Leave and stay
Butterflies, metamorphoses, burial and remembering are the recurrent images in Henriikka Tavi’s third collection, entitled Toivo (‘Hope’). Introduction by Mervi Kantokorpi
Poems from the collection Toivo (‘Hope’, Teos, 2011)
I will tell you, though you cannot hear it.
This is a story that you will come to forget.
I have gone, but there is no departure. And as
the meadow of absence begins to lapse into grief:
Do not grieve.
I was here a moment ago and
soon will be between the dermis and the epidermis.
I stand in a row behind myself; I am a memory of you.
Oh, you weak spark! You powerful
desire to turn into a fortune!
You were the crowd in my head.
I am serious, you only imagine me.
Don’t disappear. Leave and stay.
I’ll be no further than this.
This is a sacrilege of sorts.
My intention is to blur the boundary between the living and the dead.
My intention is to smear that line till it’s all smudged.
I’m trying to put a spark in you.
I’m writing to you so that you’ll come and visit
me. I remember things so little.
we forgive ourselves
we bury you in graveyards
we cast a blind eye on our mistakes
we let you take your reasons to the grave
Living men bear the coffin, lower it into the ground,
remove the straps, release their grip; there is a thud.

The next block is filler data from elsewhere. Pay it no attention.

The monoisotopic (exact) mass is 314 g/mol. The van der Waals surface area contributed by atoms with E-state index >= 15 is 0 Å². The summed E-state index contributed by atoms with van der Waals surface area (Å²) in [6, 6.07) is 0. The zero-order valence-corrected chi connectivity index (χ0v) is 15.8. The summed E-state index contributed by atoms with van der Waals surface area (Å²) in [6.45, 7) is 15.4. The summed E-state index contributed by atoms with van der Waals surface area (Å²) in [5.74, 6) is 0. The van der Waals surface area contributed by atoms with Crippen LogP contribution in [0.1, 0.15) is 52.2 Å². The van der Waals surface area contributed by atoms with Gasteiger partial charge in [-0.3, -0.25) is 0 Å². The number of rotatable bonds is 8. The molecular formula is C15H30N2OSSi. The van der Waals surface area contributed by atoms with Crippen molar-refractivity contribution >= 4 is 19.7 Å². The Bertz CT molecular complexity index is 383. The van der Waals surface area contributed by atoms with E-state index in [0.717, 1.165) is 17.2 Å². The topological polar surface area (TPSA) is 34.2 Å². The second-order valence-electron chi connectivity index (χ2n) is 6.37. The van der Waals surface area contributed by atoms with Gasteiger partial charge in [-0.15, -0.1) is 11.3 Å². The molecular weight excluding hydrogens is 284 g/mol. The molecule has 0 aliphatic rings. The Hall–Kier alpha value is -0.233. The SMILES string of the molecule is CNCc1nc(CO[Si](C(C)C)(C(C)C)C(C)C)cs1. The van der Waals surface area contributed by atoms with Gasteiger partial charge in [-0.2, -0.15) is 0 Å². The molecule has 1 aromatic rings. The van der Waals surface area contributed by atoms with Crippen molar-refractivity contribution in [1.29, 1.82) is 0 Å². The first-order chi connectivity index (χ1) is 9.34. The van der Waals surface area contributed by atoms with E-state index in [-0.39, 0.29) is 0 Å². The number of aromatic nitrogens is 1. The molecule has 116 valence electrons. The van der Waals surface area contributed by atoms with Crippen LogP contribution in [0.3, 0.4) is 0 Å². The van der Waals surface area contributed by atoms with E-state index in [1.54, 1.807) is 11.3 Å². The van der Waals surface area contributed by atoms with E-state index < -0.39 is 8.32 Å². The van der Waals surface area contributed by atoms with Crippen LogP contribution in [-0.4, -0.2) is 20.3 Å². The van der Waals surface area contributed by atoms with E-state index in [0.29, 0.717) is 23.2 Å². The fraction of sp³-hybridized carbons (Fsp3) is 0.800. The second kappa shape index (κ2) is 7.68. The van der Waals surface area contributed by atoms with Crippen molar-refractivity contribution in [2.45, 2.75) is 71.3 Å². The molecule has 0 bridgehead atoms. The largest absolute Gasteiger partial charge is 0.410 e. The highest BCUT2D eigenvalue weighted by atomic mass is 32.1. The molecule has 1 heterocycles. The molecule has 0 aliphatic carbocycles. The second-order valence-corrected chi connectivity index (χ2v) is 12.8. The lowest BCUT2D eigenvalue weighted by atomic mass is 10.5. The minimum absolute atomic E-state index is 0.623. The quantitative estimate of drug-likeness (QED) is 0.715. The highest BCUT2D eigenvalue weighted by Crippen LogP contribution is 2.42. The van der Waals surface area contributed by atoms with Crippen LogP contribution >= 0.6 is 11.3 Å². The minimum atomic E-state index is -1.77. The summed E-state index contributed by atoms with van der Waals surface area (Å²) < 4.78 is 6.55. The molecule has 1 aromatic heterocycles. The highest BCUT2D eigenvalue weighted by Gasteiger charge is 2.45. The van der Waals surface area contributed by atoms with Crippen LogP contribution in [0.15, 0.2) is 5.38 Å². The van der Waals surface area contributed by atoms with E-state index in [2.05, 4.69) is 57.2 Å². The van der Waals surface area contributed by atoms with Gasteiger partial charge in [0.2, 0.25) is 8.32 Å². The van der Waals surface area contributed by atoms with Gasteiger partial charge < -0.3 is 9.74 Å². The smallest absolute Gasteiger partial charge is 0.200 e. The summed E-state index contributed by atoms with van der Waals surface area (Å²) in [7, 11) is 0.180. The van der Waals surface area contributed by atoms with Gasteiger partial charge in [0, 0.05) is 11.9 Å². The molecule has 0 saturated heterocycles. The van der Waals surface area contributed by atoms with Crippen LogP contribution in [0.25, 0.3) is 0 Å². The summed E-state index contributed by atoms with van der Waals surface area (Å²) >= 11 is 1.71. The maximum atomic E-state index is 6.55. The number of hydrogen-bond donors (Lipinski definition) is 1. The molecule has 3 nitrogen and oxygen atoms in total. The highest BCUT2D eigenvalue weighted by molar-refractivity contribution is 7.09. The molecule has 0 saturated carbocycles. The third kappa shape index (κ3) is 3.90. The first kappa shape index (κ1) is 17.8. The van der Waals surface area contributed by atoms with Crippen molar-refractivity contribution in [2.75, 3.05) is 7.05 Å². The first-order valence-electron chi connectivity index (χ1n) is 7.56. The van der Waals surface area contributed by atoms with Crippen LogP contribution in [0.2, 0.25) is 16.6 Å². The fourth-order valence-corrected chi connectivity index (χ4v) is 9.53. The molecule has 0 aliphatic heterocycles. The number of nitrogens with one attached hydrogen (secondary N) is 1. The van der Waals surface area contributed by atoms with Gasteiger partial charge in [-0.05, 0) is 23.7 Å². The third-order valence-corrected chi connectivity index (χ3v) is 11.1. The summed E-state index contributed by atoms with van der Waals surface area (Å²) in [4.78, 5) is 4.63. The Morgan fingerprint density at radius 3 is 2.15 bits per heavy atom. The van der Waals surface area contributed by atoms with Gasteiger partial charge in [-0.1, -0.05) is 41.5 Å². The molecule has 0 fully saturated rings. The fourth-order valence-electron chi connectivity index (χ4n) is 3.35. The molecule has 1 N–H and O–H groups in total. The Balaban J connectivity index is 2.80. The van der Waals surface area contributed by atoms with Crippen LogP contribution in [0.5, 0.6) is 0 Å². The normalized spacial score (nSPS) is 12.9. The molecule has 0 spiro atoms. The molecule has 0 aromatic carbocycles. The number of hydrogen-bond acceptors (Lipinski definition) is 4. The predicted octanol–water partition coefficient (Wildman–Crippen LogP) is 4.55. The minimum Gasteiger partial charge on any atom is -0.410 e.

Three spadefuls of earth: The Father! The Son! And the Holy Spirit!
But I write not to release my grip; I’m writing
to hold on to you. Perhaps you too need contact,
though you no longer exist. Perhaps you’re cold,
though you no longer exist. Perhaps you feel ill,
though you are no longer. Though you are no longer, I
shall write to you. I remember what you look like.
I remember things so little.
I’ve heard this many times before: Take a photograph of me, one that records my fatigue. As a legacy I’ll leave you a leaking rowing boat, the unfinished renovations and innumerable hours of missed sleep. Sleep now. But I don’t want to sleep. Sleep now. I’m not at all tired. I’m writing to you; perhaps it’ll cheer you up. I don’t know what kind of person you are.
You are older than me; be even older.
People are absorbed into one another. And the further
I write, the further away everything shifts.
I break a cloud, but the cloud will not break. Then you shift
your weight to the leg that’s in the air and say:
‘Now I’ll lean into the emptiness that will
carry me back. Is empty a good or a bad thing?’
And everything goes on just as before. Everything has to go on just as before. There is nothing else: there is my mother, my sister and me. And the roads that run carry us towards what is to come, so that you can remain lying there on your orange blanket. The falling is my father, then that too falls away. Best do without.
I am my own father.
My mother is my father.
My sister is my father.
I cannot remember you at all.
I try to remember even less.
I am the man in our house. I am our mother’s father, and my sisters’ father, and our father’s father, and the gravel pit’s father. But dear father, I am a bad father, born of every womb. My mother is my mother, and my sisters are my mothers, and you are my mother, and all the objects in the universe are my mothers.
I am a king of sorts, donkey’s ears of sorts.
Everything I touch is imbued with the closeness that keeps mother and child alive.
Translated by David Hackston
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